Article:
During “Year One” of my membership in the comic-reading community, I came across quite a few situations where I’d say “I really need to read ______.” Occasionally I made good on that claim: I read through all of Avengers Academy. The Sandman Omnibuses are on my shelf, being slowly devoured. One particularly enthusiastic and knowledgeable fan later and I’m in the midst of Bendis & Maleev’s Daredevil run. But there’s still much ground to cover, and some of it has been on my theoretical “to-do” list for too long, so I’m formalizing that list here as a sort of “comic history goals to strive towards this year.”
1. Cassandra Cain
This taciturn young lady seems to have been loved by quite a few people, if her fans are anything to go by. She routinely makes lists of characters most missed since DC shifted to the New 52, and her slow-but-steady socialization seems to mirror that of Laura Kinney, my current favorite character. I’ve seen a lot of panels floating around on Tumblr featuring Cassie, and invariably I pass them along with a resigned “I really need to read her” that’s gone nowhere. This year, I aim to change that… though now that I have the ambition, doing so legally and affordably will be the real challenge.
2. New X-Men (2004)
X-23 and Chris Yost would have been reason enough for me to get around to reading this run, and to be sure they’re a large draw. I’ve picked enough fights with so-called “HeliX” fans that it’s high time I got a firsthand look at what Laura and Julian’s relationship looked like before Liu burned it to the ground. More importantly, the book seems to have been the title for many of my fellow comic-reading friends, the one which introduced and solidified a lot of favorite teen heroes. No one whose opinion I value has had a bad thing to say about the series, so I’ve no reason to keep putting this off.
3. Brian K. Vaughan
I know him as the man responsible for the Runaways, but the two books that have really made his name huge in the industry are Y: The Last Man and the ongoing Saga. I’ve read the first issue of both of those books, but that was quite a while back, and my tastes have shifted notably since the early days. Considering the acclaim Vaughan’s work has received (and continues to), I’m ready to give him another shot. Too many people are too excited about these books for me to write them off the way early 2013 Adam did.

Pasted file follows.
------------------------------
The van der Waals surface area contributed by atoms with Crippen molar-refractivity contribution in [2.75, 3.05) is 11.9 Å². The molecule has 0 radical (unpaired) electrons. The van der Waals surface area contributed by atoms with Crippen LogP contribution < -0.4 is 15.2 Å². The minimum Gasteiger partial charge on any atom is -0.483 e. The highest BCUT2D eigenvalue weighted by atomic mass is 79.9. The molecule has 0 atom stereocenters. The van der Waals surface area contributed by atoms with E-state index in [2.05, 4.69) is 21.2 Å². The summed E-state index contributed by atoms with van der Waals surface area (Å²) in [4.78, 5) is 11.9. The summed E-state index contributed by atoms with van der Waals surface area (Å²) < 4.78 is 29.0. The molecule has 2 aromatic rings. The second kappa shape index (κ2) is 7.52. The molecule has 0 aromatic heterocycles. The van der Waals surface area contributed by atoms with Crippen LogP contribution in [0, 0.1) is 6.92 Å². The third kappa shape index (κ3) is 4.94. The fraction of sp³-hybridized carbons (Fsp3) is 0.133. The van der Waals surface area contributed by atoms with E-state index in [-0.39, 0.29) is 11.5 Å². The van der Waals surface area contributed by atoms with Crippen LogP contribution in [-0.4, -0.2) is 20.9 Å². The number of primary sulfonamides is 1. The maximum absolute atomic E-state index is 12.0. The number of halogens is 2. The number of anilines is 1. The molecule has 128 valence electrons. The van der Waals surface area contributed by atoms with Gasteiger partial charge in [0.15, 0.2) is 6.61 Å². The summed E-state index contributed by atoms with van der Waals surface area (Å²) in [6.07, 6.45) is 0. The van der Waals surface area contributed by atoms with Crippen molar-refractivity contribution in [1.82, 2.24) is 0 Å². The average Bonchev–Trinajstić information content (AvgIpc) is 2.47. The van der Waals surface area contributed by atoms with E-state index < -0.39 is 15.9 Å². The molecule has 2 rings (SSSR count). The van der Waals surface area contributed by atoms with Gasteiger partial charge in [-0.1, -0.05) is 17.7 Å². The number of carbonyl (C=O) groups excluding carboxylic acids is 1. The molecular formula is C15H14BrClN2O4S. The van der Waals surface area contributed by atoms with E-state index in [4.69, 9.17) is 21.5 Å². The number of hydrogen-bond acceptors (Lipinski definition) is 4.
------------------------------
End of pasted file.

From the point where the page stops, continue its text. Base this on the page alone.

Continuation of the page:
4. Peter David’s X-Factor (2006)
If you’ve read my thoughts on the most recent iteration of the book, I’ve been quickly sold on Peter David’s writing. For a person working at Marvel to work on any title for so long is in itself a significant achievement (and probably makes for a much stronger artistic vision/narrative fidelity). X-Factor isn’t a book that gets a ton of recognition but when the fans come out of the woodwork, they tend to be very passionate. The upset I saw in the community when it was announced the series was coming to an end clued me in that this had been something special, but it was reading some of David’s actual writing for myself that convinced me.
5. Whedon’s Astonishing X-Men
I don’t really think I need to justify this one. The goodness of this run is seemingly axiomatic among comic fans, and my experiences with Whedon have been completely positive in the past. Plus, this happened long enough in the past that I will already know if people have died (or have since returned), cutting out the most traumatizing aspect (and therefore main downside) of reading anything Joss touches.
This is a short list. But as I began to put it together, I realized the things I most “need” to read are also not going to be cheap/easy to get my hands on, so as far as fixated goals go this seems like more than enough to try to tackle in a year. That said, I’m sure there are a few stories/characters about whom I’ve insisted I needed to catch up on that didn’t cross my mind tonight, so perhaps a supplemental, less committed list will surface in the near future. Meantime, this is the target. Let me know if you have any thoughts on any of these!